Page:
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OPINION | Missing Key to Jagannath Temple Ratna Bhandar Could Pose Election Year Challenge to BJD

What surprised the people was the fact that in the nearly two months since it came to know about the missing keys, the state government had neither lodged an FIR nor initiated an administrative inquiry on the issue.

Sandeep Sahu |

Updated:June 16, 2018, 12:08 PM IST
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OPINION | Missing Key to Jagannath Temple Ratna Bhandar Could Pose Election Year Challenge to BJD
Representative image (Reuters)
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Just when it appeared that the Biju Janata Dal (BJD) is cruising to an unprecedented fifth term in office, the unsavoury goings-on in the Jagannath Temple in Puri have thrown a spanner in the works of the ruling party in Odisha.

The sequence of events since the beginning of April this year have raised suspicions among crores of Jagannath-loving Odias that the Naveen Patnaik government is engaged in a desperate cover-up exercise to hide its failure in running the affairs of the 12th century shrine.

First came the startling revelation that the keys to the inner chamber of the Ratna Bhandar, the place where the immense wealth of the Jagannath Temple is stored in the form of gold and diamond ornaments, had been lost.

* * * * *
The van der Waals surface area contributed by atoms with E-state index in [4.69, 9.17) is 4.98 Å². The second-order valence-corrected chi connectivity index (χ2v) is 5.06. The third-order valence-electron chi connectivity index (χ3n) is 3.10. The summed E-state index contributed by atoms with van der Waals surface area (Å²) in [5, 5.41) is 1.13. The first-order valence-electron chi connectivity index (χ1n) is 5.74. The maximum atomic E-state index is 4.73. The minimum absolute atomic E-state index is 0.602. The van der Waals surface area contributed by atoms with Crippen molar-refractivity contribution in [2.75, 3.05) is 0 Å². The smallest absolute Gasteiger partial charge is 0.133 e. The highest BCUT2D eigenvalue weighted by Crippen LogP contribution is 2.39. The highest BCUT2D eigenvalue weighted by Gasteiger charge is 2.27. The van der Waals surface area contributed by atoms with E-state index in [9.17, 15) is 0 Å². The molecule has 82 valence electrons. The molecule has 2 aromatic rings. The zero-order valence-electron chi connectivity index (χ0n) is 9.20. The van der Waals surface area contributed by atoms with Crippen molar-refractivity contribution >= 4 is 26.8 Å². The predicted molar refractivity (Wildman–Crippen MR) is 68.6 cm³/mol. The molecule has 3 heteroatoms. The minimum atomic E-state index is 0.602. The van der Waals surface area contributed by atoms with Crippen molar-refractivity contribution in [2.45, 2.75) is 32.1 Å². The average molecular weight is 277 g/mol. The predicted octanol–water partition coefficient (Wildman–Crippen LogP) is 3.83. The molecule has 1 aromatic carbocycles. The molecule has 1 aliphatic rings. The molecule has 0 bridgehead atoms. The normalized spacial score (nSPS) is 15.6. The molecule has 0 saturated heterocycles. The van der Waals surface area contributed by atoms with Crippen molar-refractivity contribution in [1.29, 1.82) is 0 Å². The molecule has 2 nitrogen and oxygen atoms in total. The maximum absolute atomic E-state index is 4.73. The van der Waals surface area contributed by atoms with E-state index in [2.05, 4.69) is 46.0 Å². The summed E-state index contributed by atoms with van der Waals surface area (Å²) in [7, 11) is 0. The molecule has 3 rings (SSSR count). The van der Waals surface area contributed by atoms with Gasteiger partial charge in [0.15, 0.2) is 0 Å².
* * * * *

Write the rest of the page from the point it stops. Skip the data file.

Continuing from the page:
Speculation about the missing keys had been doing the rounds since April 4 when a 17-member team of officials from the state government, the temple administration and the Archaeological Survey of India (ASI) went in to ‘inspect’ the condition of the storehouse as per the order of the Orissa High Court but returned without going inside.

“The team did not feel the need to go in since we were able to assess the condition of the structure from outside with the help of search lights,” the then chief administrator (CA) of the Shree Jagannath Temple Administration (SJTA) Pradeep Jena told waiting journalists after the team came out. The explanation convinced no one.

Matters came to a head when leading news channel OTV broke the story on the proceedings of the emergency meeting of the temple management committee to discuss the issue of the missing keys the same evening (April 4) on June 1.

As per the minutes of the proceedings, Gajapati King Divyasingh Deb, the first servitor of the Lord, expressed serious concern at the meeting over the loss of the keys to the Ratna Bhandar.

Predictably, all hell broke loose with protests and demonstrations across the state by opposition parties and various organisations.

What surprised the people was the fact that in the nearly two months since it came to know about the missing keys, the state government had neither lodged an FIR nor initiated an administrative inquiry on the issue.

With the cat out of the bag following the OTV story, the government ordered, of all things, a judicial inquiry, making it the first Commission of Inquiry in the country to probe a missing key.